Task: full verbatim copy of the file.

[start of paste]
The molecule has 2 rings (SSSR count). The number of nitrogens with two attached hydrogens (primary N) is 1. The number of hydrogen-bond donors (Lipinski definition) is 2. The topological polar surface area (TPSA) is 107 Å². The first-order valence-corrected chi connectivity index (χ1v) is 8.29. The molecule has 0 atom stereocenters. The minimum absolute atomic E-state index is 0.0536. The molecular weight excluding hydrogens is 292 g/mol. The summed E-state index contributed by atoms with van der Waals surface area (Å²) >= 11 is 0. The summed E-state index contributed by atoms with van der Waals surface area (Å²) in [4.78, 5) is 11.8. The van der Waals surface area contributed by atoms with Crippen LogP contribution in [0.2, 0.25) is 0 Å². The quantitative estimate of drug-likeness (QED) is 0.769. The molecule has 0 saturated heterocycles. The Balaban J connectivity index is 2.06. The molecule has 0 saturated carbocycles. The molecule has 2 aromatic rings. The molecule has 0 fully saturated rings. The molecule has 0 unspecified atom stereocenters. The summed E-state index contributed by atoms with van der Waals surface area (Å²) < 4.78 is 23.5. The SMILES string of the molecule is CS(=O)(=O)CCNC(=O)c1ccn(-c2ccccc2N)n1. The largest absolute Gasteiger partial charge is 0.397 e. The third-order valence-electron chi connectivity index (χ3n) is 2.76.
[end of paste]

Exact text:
The molecule has 2 rings (SSSR count). The number of nitrogens with two attached hydrogens (primary N) is 1. The number of hydrogen-bond donors (Lipinski definition) is 2. The topological polar surface area (TPSA) is 107 Å². The first-order valence-corrected chi connectivity index (χ1v) is 8.29. The molecule has 0 atom stereocenters. The minimum absolute atomic E-state index is 0.0536. The molecular weight excluding hydrogens is 292 g/mol. The summed E-state index contributed by atoms with van der Waals surface area (Å²) >= 11 is 0. The summed E-state index contributed by atoms with van der Waals surface area (Å²) in [4.78, 5) is 11.8. The van der Waals surface area contributed by atoms with Crippen LogP contribution in [0.2, 0.25) is 0 Å². The quantitative estimate of drug-likeness (QED) is 0.769. The molecule has 0 saturated heterocycles. The Balaban J connectivity index is 2.06. The molecule has 0 saturated carbocycles. The molecule has 2 aromatic rings. The molecule has 0 fully saturated rings. The molecule has 0 unspecified atom stereocenters. The summed E-state index contributed by atoms with van der Waals surface area (Å²) < 4.78 is 23.5. The SMILES string of the molecule is CS(=O)(=O)CCNC(=O)c1ccn(-c2ccccc2N)n1. The largest absolute Gasteiger partial charge is 0.397 e. The third-order valence-electron chi connectivity index (χ3n) is 2.76.